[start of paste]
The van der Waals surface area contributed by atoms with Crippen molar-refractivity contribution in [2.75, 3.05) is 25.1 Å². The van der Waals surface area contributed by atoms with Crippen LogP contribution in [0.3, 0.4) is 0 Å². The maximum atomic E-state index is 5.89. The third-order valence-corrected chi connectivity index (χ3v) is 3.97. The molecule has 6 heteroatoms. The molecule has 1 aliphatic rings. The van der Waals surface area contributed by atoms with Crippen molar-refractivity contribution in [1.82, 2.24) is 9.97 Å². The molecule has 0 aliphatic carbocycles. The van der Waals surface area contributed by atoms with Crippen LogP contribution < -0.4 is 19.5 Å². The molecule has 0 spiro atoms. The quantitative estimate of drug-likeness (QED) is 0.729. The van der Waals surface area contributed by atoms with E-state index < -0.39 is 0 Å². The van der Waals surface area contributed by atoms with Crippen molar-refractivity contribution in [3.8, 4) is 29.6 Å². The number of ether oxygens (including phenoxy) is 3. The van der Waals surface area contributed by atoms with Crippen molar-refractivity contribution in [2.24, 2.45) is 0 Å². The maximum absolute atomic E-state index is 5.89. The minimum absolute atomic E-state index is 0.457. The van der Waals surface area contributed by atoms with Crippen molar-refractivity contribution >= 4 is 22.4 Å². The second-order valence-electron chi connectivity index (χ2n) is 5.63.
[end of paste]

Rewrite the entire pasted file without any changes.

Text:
The van der Waals surface area contributed by atoms with Crippen molar-refractivity contribution in [2.75, 3.05) is 25.1 Å². The van der Waals surface area contributed by atoms with Crippen LogP contribution in [0.3, 0.4) is 0 Å². The maximum atomic E-state index is 5.89. The third-order valence-corrected chi connectivity index (χ3v) is 3.97. The molecule has 6 heteroatoms. The molecule has 1 aliphatic rings. The van der Waals surface area contributed by atoms with Crippen molar-refractivity contribution in [1.82, 2.24) is 9.97 Å². The molecule has 0 aliphatic carbocycles. The van der Waals surface area contributed by atoms with Crippen LogP contribution < -0.4 is 19.5 Å². The molecule has 0 spiro atoms. The quantitative estimate of drug-likeness (QED) is 0.729. The van der Waals surface area contributed by atoms with E-state index < -0.39 is 0 Å². The van der Waals surface area contributed by atoms with Crippen molar-refractivity contribution in [3.8, 4) is 29.6 Å². The number of ether oxygens (including phenoxy) is 3. The van der Waals surface area contributed by atoms with Crippen molar-refractivity contribution in [2.24, 2.45) is 0 Å². The maximum absolute atomic E-state index is 5.89. The minimum absolute atomic E-state index is 0.457. The van der Waals surface area contributed by atoms with Crippen molar-refractivity contribution >= 4 is 22.4 Å². The second-order valence-electron chi connectivity index (χ2n) is 5.63.